severe water shortages
in the months ahead, the California Department of
Water Resources (DWR)
today took actions to conserve the state’s precious
resources. As a result
, everyone – farmers, fish, and people in our cities and towns –
will get less water. DWR’s actions are in direct response to Governor
Edmund G. Brown Jr.’s drought State of Emergency. In the declaration, the
DWR and the State Water Resources Control Board (SWRCB) to act to modify
that hinder conservation of currently stored water and allow flexibility within
the state’ s
water system to maintain operations and meet environmental needs.
“The harsh weather leaves us little choice,” said DWR Director Mark Cowin.
“If we are to have any
hope of coping with continued dry weather and balancing multiple needs, we
must act now to preserve
what water remains in our reservoirs.”
Except for a small amount of carryover water from 2013, customers of the
State Water Project
(SWP) will get no deliveries in 2014 if current dry conditions persist and
deliveries to agricultural
districts with long-standing water rights in the Sacramento Valley may be cut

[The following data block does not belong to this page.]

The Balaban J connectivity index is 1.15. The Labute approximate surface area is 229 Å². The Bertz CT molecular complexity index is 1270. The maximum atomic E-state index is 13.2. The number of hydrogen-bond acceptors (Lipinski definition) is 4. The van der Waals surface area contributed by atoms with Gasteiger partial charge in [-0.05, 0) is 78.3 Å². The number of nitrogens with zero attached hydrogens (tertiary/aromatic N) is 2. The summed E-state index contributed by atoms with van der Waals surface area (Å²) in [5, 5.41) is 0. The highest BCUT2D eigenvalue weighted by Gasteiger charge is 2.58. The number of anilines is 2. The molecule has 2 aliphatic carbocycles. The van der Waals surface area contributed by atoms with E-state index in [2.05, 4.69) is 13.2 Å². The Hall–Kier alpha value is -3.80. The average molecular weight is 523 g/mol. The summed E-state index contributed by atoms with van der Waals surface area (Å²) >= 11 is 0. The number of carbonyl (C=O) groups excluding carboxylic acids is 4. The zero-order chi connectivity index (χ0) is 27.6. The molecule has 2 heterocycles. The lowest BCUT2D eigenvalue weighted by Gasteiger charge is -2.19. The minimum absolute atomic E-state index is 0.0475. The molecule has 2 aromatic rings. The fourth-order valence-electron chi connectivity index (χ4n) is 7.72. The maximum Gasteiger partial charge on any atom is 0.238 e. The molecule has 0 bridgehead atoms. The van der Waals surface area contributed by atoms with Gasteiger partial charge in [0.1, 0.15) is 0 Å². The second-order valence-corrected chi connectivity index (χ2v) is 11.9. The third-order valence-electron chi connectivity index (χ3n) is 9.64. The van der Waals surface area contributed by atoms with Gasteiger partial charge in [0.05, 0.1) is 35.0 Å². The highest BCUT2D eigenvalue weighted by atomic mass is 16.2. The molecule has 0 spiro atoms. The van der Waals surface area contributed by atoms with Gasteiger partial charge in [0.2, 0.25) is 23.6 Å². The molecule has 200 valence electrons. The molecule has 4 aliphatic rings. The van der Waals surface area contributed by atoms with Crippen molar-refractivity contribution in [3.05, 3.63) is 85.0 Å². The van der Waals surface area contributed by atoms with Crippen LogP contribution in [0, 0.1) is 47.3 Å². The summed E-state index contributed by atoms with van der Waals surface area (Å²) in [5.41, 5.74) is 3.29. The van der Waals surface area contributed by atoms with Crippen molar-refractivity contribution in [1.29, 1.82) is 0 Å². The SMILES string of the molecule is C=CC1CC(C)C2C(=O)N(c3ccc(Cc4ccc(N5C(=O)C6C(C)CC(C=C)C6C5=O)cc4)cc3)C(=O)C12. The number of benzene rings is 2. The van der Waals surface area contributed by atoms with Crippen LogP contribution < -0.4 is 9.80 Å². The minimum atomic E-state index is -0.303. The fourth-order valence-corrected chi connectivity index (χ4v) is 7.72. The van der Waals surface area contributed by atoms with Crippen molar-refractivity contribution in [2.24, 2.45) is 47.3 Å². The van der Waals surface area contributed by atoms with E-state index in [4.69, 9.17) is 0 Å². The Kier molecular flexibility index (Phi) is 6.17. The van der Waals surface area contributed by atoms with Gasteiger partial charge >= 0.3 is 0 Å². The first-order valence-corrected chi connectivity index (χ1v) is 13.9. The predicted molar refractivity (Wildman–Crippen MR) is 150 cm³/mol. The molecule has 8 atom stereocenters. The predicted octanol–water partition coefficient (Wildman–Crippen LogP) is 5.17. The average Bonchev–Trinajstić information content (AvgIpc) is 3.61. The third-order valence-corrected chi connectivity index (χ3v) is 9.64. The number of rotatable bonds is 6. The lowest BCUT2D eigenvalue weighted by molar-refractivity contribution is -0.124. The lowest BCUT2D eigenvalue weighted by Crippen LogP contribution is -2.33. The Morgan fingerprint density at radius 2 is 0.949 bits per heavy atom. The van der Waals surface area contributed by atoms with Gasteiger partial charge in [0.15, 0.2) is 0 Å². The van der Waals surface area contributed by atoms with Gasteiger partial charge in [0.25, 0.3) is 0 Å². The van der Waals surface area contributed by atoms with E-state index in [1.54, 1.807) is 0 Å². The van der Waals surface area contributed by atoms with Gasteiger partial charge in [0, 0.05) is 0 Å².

50 percent – the
maximum permitted by contract – depending upon future snow survey results.
It is important to note
that almost all areas served by the SWP have other sources of water, such as
groundwater, local reservoirs,
and other supplies.
“It is our duty to give State Water Project customers a realistic understanding
of how much water
they will receive from the Project,” said Director Cowin. “Simply put, there’s not
enough water in the
system right now for customers to expect any water this season from the project.”
DWR also has asked the SWRCB to adjust water permit terms that control State
Water Project and
federal Central Valley Project operations in order to preserve dwindling supplies
reservoirs for farms, fisheries, and cities and towns as the drought continues.
While additional winter storms may provide a limited boost to reservoir storage
and water deliveries
, it would need to rain and snow heavily every other day from now until May to get
us back to average
annual rain and snowfall. Even then, California still would be in a drought, because
December and January have been critically dry – and follow a record dry 2013 and
a dry 2012.